One of the most prominent civil figure in the north of Ireland has called for abortion legislation not to proceed while everyone is pre-occupied with the Coronavirus crisis. 

Baroness Nuala O’Loan, who was the first Police Ombudsman for the region from 1999 to 2007, says that the British government “should not proceed at this time of national emergency to introduce this new regime.”

“It is unthinkable that a beleaguered health staff should have to cope with the introduction of abortion without any planning, training, resourcing or immediate provision for counselling services and aftercare support, yet this is what is due to happen by March 31,” Baroness O’Loan said.

Writing in The Irish News she said the coronavirus, Covid-19, had brought some “uncertainty about what the future holds” and that health professionals and emergency services were doing all they can. Covid-19 was proving an enormous threat to the NHS.

During this crisis, the British government seemed set to introduce abortion legislation which ” will far exceed that required by law”, wrote Baroness O’Loan.

“The Northern Ireland (Executive Formation etc) Act 2019 requires the government to allow abortion where there is a threat to the physical or mental health of the pregnant woman, where the unborn child has been diagnosed with a life-limiting disability, and where the woman has been the victim of rape or incest,” she said.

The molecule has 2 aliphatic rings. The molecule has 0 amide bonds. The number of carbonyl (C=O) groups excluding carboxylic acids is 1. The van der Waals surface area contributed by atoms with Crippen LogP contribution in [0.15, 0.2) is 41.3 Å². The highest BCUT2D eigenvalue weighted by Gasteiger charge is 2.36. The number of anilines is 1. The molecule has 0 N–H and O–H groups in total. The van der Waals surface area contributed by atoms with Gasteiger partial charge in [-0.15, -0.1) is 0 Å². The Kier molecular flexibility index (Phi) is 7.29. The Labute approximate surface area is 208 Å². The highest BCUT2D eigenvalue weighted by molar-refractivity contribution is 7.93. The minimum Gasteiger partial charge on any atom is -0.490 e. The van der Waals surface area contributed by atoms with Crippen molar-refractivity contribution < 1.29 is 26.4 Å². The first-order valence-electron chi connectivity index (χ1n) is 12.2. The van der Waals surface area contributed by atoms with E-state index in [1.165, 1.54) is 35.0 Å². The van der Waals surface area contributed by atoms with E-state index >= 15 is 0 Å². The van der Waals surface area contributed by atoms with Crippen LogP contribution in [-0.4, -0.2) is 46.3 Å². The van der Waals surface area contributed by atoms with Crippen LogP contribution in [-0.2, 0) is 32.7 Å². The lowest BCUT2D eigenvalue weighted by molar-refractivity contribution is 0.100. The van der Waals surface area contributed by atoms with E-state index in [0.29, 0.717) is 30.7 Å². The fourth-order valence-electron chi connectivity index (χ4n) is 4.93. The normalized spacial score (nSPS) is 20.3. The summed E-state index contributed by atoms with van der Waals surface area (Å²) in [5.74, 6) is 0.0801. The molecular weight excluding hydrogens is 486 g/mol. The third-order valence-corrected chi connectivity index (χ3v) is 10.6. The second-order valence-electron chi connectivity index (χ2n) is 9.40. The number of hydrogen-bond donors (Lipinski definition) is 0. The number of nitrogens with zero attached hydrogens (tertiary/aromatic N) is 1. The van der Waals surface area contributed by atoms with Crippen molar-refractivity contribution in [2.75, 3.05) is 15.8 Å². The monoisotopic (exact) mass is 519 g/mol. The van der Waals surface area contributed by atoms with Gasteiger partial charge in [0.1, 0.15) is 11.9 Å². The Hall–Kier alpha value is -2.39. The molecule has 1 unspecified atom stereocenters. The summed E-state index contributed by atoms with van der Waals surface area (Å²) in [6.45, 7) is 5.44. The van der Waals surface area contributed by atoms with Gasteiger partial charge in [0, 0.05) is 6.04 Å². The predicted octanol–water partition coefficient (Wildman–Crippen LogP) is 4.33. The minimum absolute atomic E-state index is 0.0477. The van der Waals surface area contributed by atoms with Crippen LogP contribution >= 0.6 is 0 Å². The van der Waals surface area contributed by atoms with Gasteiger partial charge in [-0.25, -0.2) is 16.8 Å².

However, the Northern Ireland Office now seemed set to go far beyond that, the former Police Ombudsman claimed.

“It seems following the consultation that the proposed regulations will allow abortion for any reason – including the sex or race of the baby – up to either 12 or 14 weeks, and up to 22 or 24 weeks if there is a risk (not a threat) to the physical or mental health of the woman, any existing children or her family.”

“The consultation further suggests no restrictions on the locations in which an abortion can take place, and that there will be no legal requirement for a doctor to be involved. In addition to this, abortions could be allowed in NI up to birth after the diagnosis of any disability and not, as required by the Act, a life-limiting disability,” she wrote.

Last week some 2,000 people with Down’s Syndrome and their families wrote to the prime minister asking him not to introduce abortion up to birth in cases of disability, including Down’s Syndrome.

“The government should not proceed at this time of national emergency to introduce this new regime,” Baroness O’Loan said